Obesity is a major health risk that is increasing in frequency. It is associated with several adverse health risks such as adult- onset diabetes, cardio- vascular disease, and hypertension. In the US today, over 25% of women in the reproductive age are obese and in Mexico, that number is closer to 50%. Considering how frequently obesity occurs and the serious health consequences of being obese, it is surprising (and for those of us with weight-control issues, it is infuriating) that there are no successful long-term treatments for obesity. So, who is considered “obese?” Obesity is an excess body weight for a given height. Body mass index (BMI) is the most frequently measurement used to define obesity. A BMI (Weight in kg/ height in m2) of over 25 is considered overweight, over 30 -34 obese class 1, 35-39 obese class 2, and > 39 as obese class 3 (sometimes referred to a morbidly obese). A 5’5” woman weighing 130 pounds has a BMI of 21.6. A woman of the same height weighing 150 has a BMI of 25 and is considered overweight.
The recently published study demonstrated that diet was significantly related to improvements in insulin resistance. Arguably, improving insulin resistance could reduce intra-ovarian androgens. This may create a more normal physiology, which could significantly improve pregnancy rates.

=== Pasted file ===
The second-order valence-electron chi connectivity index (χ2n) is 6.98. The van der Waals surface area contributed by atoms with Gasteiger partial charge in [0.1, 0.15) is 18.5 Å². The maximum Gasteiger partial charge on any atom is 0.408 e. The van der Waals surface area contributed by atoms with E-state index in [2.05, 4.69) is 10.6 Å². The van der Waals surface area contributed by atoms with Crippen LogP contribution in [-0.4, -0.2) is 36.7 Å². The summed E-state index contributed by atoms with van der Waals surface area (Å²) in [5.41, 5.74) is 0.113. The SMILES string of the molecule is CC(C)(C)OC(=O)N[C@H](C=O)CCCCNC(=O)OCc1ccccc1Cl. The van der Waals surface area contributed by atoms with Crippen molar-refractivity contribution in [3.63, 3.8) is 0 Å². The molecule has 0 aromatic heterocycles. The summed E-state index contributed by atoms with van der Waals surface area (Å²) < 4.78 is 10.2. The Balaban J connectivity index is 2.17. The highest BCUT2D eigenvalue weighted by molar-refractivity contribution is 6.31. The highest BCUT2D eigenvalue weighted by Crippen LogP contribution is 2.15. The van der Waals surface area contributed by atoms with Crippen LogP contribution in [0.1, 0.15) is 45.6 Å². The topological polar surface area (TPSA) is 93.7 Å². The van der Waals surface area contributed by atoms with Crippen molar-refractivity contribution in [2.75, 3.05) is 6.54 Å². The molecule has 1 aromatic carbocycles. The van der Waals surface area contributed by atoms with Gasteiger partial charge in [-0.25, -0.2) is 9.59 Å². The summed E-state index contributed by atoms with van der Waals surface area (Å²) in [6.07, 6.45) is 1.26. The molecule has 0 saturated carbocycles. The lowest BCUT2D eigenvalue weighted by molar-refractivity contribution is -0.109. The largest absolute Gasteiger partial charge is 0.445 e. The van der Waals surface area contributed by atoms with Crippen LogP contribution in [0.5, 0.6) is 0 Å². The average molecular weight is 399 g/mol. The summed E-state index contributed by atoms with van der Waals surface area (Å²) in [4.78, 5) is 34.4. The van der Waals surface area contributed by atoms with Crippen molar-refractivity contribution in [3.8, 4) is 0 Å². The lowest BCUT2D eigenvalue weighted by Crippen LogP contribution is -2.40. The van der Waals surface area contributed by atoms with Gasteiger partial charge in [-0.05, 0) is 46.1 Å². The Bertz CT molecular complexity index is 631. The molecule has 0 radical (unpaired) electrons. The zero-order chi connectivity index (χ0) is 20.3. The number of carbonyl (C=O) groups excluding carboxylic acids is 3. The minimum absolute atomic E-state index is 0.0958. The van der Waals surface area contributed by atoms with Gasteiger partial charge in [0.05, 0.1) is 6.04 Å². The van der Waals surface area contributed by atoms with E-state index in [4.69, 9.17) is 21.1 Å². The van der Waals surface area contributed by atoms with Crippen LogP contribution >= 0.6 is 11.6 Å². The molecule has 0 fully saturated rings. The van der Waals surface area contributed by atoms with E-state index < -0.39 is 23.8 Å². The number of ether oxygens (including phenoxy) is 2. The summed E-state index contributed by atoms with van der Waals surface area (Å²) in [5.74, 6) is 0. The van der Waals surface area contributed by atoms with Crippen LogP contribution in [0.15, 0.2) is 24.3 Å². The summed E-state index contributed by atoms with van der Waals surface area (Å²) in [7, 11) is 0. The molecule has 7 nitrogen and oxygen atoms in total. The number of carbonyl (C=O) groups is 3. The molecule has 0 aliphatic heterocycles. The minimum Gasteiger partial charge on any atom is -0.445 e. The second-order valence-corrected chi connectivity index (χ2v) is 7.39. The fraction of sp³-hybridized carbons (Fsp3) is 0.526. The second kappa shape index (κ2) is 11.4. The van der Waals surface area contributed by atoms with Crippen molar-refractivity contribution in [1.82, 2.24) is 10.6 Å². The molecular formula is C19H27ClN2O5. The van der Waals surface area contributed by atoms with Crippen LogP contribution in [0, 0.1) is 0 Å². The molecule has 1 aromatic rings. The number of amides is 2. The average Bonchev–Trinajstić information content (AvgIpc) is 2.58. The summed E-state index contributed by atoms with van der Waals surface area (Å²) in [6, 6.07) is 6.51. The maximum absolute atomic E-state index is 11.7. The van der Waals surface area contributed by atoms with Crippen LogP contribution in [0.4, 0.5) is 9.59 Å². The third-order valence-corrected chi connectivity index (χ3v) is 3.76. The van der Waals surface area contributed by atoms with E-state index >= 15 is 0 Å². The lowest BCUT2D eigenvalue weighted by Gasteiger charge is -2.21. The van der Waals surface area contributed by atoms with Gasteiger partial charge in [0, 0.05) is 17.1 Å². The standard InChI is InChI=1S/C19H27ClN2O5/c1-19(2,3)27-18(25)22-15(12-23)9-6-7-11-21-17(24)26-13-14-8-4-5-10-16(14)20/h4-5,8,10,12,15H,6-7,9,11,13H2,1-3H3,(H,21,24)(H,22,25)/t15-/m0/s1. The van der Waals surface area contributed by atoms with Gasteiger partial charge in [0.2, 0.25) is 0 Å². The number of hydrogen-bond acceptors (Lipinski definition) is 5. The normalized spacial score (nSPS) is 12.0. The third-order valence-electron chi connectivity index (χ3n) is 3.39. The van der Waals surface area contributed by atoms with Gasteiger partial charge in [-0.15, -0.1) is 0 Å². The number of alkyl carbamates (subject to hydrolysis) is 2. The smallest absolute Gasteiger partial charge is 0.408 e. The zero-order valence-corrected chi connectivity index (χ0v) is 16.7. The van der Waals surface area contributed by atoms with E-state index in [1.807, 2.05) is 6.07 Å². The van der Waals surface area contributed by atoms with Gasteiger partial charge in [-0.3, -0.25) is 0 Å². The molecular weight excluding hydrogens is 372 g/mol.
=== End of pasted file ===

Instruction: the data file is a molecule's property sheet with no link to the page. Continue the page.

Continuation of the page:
(1)Yujie Shang, Huifang Zhou, Minghui Hu, Hua Feng, Effect of Diet on Insulin Resistance in Polycystic Ovary Syndrome, The Journal of Clinical Endocrinology & Metabolism, Volume 105, Issue 10, October 2020, Pages 3346–3360, https://doi.org/10.1210/clinem/dgaa425
(2)Espinós JJ, Polo A, Sánchez-Hernández J, Bordas R, Pares P, Martínez O & Calaf J. Weight decrease improves live birth rates in obese women undergoing IVF: a pilot study. Reproductive BioMedicine Online 2017 35 417–424. https://doi.org/10.1016/j. rbmo.2017.06.019 10
Dr. John Rinehart MD, Ph.D. has been trained in both reproductive endocrinology and andrology at Brigham and Women’s Hospital of the Harvard Medical School. Dr. Rinehart is accepting new patients in his practices at the Oak Lawn (630-366-5100) and Hinsdale (630-366-5100) offices.